5 Things My 600 Rejections Taught Me

5 Things My 600 Rejections Taught Me

I’m the 600 rejections guy. Yepp, that’s not a typo. 600. But I recently accepted my first offer of representation. I learned a lot on my journey to find a literary agent. Here are 5 things my 600 rejections taught me.

Submissions: 594

Rejections: 593

Agents: 85

Agencies: 69

Manuscripts: 25

Submission Length: 25 months (1/27/17 - 2/17/19)

Editors or Publishers: 8

Maybe or Revise/Resubmit Request: 2

Yes: 1


Shortly after I stumbled upon the Society of Children’s Book Writers and Illustrators, I attended a workshop and was hooked. That Christmas, my parents ended up giving me a year’s membership as one of my gifts. What a practical gift for any kid lit writer! Being a member of SCWBI sets you apart from writers who aren’t. Membership looks great on your query bio, especially if you’re a total newbie like me and have no other publication credits.

Can you get an agent, or sell a book without being a member? Sure. But you’re far more likely to set yourself up for success if you are. Membership in SCBWI gives you access to print and online information from industry professionals, provides a built-in community of support, offers professional development, events, workshops and conferences, and opens occasional doors to submit to agents and publishers who normally don’t accept unsolicited submissions. That’s just to name a few.

For me, everything changed when I joined SCBWI. If you’re a writer who wants to invest in your career and take your craft to the next level, I cannot recommend this organization more highly.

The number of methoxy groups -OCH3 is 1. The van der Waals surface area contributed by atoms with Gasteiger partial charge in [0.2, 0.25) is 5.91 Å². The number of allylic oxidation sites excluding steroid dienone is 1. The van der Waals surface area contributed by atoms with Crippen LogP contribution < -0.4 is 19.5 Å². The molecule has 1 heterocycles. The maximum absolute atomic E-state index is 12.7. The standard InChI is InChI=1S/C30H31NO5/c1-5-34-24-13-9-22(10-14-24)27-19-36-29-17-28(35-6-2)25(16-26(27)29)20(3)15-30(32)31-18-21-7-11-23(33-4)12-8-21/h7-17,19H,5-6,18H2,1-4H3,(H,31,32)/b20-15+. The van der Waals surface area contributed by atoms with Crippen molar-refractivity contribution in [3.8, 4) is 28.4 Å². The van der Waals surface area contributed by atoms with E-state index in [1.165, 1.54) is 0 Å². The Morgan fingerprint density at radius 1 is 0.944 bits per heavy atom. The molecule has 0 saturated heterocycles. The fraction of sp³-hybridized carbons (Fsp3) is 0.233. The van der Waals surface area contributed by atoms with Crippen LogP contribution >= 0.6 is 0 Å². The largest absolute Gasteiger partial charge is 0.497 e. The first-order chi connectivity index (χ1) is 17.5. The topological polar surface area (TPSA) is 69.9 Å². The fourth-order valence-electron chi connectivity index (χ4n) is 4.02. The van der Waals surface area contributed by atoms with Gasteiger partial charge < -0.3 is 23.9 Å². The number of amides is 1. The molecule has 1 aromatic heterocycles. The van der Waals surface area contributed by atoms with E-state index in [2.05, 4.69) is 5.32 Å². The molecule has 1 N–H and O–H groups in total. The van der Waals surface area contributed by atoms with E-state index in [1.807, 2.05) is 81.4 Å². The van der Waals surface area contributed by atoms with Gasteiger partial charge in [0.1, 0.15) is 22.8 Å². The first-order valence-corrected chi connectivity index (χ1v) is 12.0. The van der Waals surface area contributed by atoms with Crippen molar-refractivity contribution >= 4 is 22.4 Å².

Another game changer was the Children’s Writer’s and Illustrator’s Market. This was the first place I ever found agents and agencies. There’s also great articles, interviews, contests, publisher info, and so much more.


Probably more important than joining SCBWI was when I started actively participating in a critique group. Being in a critique group, swapping manuscripts, and letting others get eyes on your work is not just important, it’s non-negotiable. I’d go as far as to say that if you don’t have a critique partner or if you aren’t letting people speak into your work and you’re on submission...STOP. BACK AWAY FROM THE COMPUTER. DO NOT SEND ANOTHER STORY!

We are all blind to our strengths and weaknesses, and we all get story blind. If you are the only one reading your work, you’re essentially spinning circles like Sound of Music Julie Andrews on a hillside of confirmation bias. Or maybe you’re dancing in an echo chamber. These examples are getting strange. The point is, I have learned more about writing from my various critique groups than I ever have from reading a book, or attending a workshop, or reading some guy’s blog about how he learned stuff after getting rejected 600 times. So go join a critique group. NOW. Don’t have anywhere to go? Start one! You don’t even have to meet in person. Email manuscripts. This is an absolute must and I am so appreciative of all the people who took this journey with me and got my stories to where they are today.


Querying isn’t like fishing with dynamite. It’s not arbitrarily blasting a shotgun at a flock of geese, hoping to snag one. Querying should be intentional. Laser focused. Specific. It takes patience. Good timing.

For most agents, rejecting an author once or twice doesn’t mean you can never query them again. But it also doesn’t mean you should submit all 5 of your manuscripts to them at once. Or in the same week. Wait a little bit. Be ready and eager to send without fear, but don’t be so eager that you have agents tell you never to send them stuff again. They are people. You can annoy them. I learned the hard way to slow down on submissions and focus more on the stories themselves. On revision.

There’s so much to do while you wait. Focus on making it perfect. Put it through round after round with different critique sessions. Yes, it’s frustrating if you feel like you have multiple stories ready to go. If that really is the case and they like what they read, they’ll ask you to send more work to get a better feel for your style and voice. That’s how I got my agent, but she didn’t bite until the third submission. So don’t be afraid to get back on the horse and submit again...after at least a month or two.